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Telemark skiing (also known as free heel skiing) is a form of skiing using the Telemark turn. Unlike cross-country skiing, or may be released to only connect there.
Telemark turns are led with the heel flat on the outside ski (the downhill ski at the end of the turn), while the inside (uphill) ski is pulled beneath the skier’s body with a flexed knee and raised heel. The skis are staggered but not quite parallel, and 50% to 60% of the body weight is distributed on the outside ski, depending on snow conditions.
The Telemark turn came to the attention of the skiing downhill. The Telemark turn became the technique of ski touring in rolling terrain.
The technique is named after the Oslo), Norway. As well as inventing the Telemark turn, Sondre Norheim and his fellow skiers used and refined parallel skiing techniques. Thus, while the Telemark is part of early skiing’s foundation, parallel techniques are of equal importance.
 The Telemark revival
The revival in the Telemark technique, after its decline from popularity in the mid-1940s, started in alpine skiing, and the increasing reliance on crowded groomed pistes served by ever larger and faster mechanical ski lifts. The use of traditional clothing is associated with the Telemark skiing revival.
The Telemark revival started almost simultaneously in NET (New England Telemark) sponsor telemark festivals and Instruction as the sport continues to grow, it is still considered a minority sport.
While most modern telemark skis are virtually identical to today’s alpine skis, they differ in one critical way; the heel of the skier’s boot is detached from the ski. This detachment allows the skier to kneel as he turns, thus creating a deep smooth turn. Developments in shape and manufacture have seen skis get shorter and wider, taking design cues from both alpine skiing and snowboarding. The unique mechanics of the telemark turn could distinguish telemark equipment from alpine equipment, but advances in boot and binding technology have helped reduce the need to have the ski itself meet any such demands. Few manufacturers still have lines of telemark-specific skis, which are, in general, lighter and softer than comparable alpine skis. Telemark-specific skis may also entail a different shape. Most manufacturers just build skis classified as freeskiing which are equally adequate for Alpine_touring or telemark skiing.
Leather boots are still used by some, but durable polymer (“Pebax”) is now the usual choice. Polymer boots feature a trapezoidal “duckbill” at the front, which interfaces boots with the binding. While most telemark skiers use cables to attach boots to bindings, the duckbill has three reinforced holes in the bottom to attach three-pin bindings. NTN boots are also becoming more popular, which instead of the duckbill, attach to the binding by a hook in the front and ball of the boot.
Bindings hold the Telemark boot to the ski by the toe only. The oldest version of manufactured bindings, ‘three-pin bindings, had three pins pointing up from the ski to which boots attached with matching holes. The duckbill was placed on top of the pins and held down with a locking mechanism (the “bail”). This duckbill boot-binding interface is referred to as the 75mm Nordic Norm.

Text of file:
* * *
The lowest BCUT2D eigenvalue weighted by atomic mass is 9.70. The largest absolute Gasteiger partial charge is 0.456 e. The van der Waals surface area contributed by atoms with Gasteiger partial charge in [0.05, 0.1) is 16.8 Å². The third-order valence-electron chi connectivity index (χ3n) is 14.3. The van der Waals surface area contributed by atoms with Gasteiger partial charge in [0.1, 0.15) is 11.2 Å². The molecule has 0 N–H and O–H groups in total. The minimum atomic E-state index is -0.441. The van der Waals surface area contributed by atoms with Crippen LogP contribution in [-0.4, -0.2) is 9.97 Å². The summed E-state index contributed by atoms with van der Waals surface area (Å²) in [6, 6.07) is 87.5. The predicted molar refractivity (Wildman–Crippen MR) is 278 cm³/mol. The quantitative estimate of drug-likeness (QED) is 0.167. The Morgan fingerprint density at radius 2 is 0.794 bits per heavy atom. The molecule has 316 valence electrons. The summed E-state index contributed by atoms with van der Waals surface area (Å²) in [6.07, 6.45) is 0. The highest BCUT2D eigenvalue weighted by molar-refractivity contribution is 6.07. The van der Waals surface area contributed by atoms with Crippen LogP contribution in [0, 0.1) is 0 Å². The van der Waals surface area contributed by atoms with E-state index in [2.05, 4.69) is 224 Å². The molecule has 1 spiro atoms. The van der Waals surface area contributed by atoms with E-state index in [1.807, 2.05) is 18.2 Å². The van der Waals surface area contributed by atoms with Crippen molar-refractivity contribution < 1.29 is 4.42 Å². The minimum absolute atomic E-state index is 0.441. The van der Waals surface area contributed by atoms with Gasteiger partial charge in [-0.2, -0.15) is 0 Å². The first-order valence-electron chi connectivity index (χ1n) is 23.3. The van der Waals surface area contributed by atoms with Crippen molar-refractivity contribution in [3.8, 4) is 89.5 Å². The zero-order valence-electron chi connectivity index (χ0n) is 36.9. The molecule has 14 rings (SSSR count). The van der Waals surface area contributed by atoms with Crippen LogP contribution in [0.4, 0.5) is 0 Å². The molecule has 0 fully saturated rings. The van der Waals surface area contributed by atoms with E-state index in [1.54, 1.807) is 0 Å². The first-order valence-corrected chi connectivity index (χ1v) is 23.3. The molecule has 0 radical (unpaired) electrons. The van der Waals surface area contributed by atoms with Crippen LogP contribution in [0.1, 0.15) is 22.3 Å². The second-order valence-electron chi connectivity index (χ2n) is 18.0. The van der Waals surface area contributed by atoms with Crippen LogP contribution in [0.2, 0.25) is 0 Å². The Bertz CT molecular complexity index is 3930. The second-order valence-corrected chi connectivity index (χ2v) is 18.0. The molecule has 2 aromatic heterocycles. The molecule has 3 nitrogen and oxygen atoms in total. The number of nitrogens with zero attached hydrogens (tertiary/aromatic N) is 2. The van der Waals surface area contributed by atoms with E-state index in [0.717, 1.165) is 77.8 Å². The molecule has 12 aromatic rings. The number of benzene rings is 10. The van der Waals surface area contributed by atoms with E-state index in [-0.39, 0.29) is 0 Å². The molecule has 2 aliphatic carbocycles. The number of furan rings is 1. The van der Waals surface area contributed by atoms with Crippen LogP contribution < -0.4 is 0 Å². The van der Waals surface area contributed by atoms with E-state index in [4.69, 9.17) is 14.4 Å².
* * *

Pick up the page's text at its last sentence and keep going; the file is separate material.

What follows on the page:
From the 1980s onwards, telemark equipment has become progressively heavier and more durable as manufacturers seek to answer the demand for telemark equipment offering greater downhill performance and durability.
During the 1980s cable bindings that have a spring-loaded cable to hold the boot in the binding became popular. These have a socket that the duckbill fits into, but usually no pins. The spring-loaded cable is stretched onto the boot heel by a throw. Cable bindings are stronger than three-pin bindings and offer more control in turns, but they are heavier and produce more resistance to flexing the boot, therefore are not as suitable for ski touring.
To address ski touring issues, since 2005, cable binding manufacturers have introduced touring-mode bindings. These switch between a “free pivot” mode (borrowed from randonnee binding design) for touring and a downhill mode with more cable tension applied to the boot.
Also available are hinged plate bindings, combining the lateral stiffness of a traditional alpine binding with the flexibility of a traditional Telemark binding. Despite performance benefits, these bindings have failed to gain a significant following during the late 1990s and early 2000s, and most manufacturers have withdrawn models from production. Examples include the Voile VPII, Bomber Bishop (both USA) and Linken (Norway).
Since the 1990s Telemark news media have referred to the concept of a telemark binding “holy grail”. This is a vision of a telemark binding design that offers the ability to perform telemark turns combined with touring-mode, step-in entry and safety-release features.
An international consortium of Fritschi and Black Diamond produced the first binding to address this ambition with the hinged plate “Skyhoy” binding. Production ceased when equipment from the first production run displayed faults that were uneconomic to rectify.
The 7tm binding, manufactured by German company Rezotec GmbH, is a commercially successful design that offers “holy grail” features.
In late 2007 Rottefella introduced the New Telemark Norm (NTN) binding, a departure from the 75mm Nordic Norm, which uses a different boot sole, co-developed with the Crispi and Scarpa boot companies. Current NTN systems are at the heavier end of the boot/binding spectrum, primarily aimed at maximizing downhill control and creating a smoother transition on turns. However, the touring-mode feature is considered by many users to off-set the additional weight penalty.
22 designs has recently come to the forefront of the telemark ski binding industry with their introduction of their wildly popular “hammerhead” bindings. The hammerheads are a traditional rigid plate binding that offer variable stiffness of the plate under the toe for adjusting the ease of turning vs. power of the binding. Since the release of the hammerhead binding, they have also come out with the “axl” binding, which offers a touring mode. Both bindings have been widely acclaimed for their power and control while maintaining adjustability.